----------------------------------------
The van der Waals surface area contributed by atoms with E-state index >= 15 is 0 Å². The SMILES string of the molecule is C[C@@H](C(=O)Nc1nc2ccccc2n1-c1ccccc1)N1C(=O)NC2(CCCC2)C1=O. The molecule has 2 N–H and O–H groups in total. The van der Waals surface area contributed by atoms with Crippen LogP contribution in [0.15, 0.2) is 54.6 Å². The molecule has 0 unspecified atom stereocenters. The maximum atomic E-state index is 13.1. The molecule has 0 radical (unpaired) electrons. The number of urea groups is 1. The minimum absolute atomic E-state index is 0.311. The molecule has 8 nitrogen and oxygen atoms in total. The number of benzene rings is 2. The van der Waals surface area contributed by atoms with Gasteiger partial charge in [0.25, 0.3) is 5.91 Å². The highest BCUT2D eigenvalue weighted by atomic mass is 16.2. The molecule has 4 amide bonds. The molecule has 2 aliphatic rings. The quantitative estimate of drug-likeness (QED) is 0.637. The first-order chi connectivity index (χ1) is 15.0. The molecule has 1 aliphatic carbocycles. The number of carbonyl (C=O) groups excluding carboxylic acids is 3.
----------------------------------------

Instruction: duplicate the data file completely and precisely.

The van der Waals surface area contributed by atoms with E-state index >= 15 is 0 Å². The SMILES string of the molecule is C[C@@H](C(=O)Nc1nc2ccccc2n1-c1ccccc1)N1C(=O)NC2(CCCC2)C1=O. The molecule has 2 N–H and O–H groups in total. The van der Waals surface area contributed by atoms with Crippen LogP contribution in [0.15, 0.2) is 54.6 Å². The molecule has 0 unspecified atom stereocenters. The maximum atomic E-state index is 13.1. The molecule has 0 radical (unpaired) electrons. The number of urea groups is 1. The minimum absolute atomic E-state index is 0.311. The molecule has 8 nitrogen and oxygen atoms in total. The number of benzene rings is 2. The van der Waals surface area contributed by atoms with Gasteiger partial charge in [0.25, 0.3) is 5.91 Å². The highest BCUT2D eigenvalue weighted by atomic mass is 16.2. The molecule has 4 amide bonds. The molecule has 2 aliphatic rings. The quantitative estimate of drug-likeness (QED) is 0.637. The first-order chi connectivity index (χ1) is 15.0. The molecule has 1 aliphatic carbocycles. The number of carbonyl (C=O) groups excluding carboxylic acids is 3.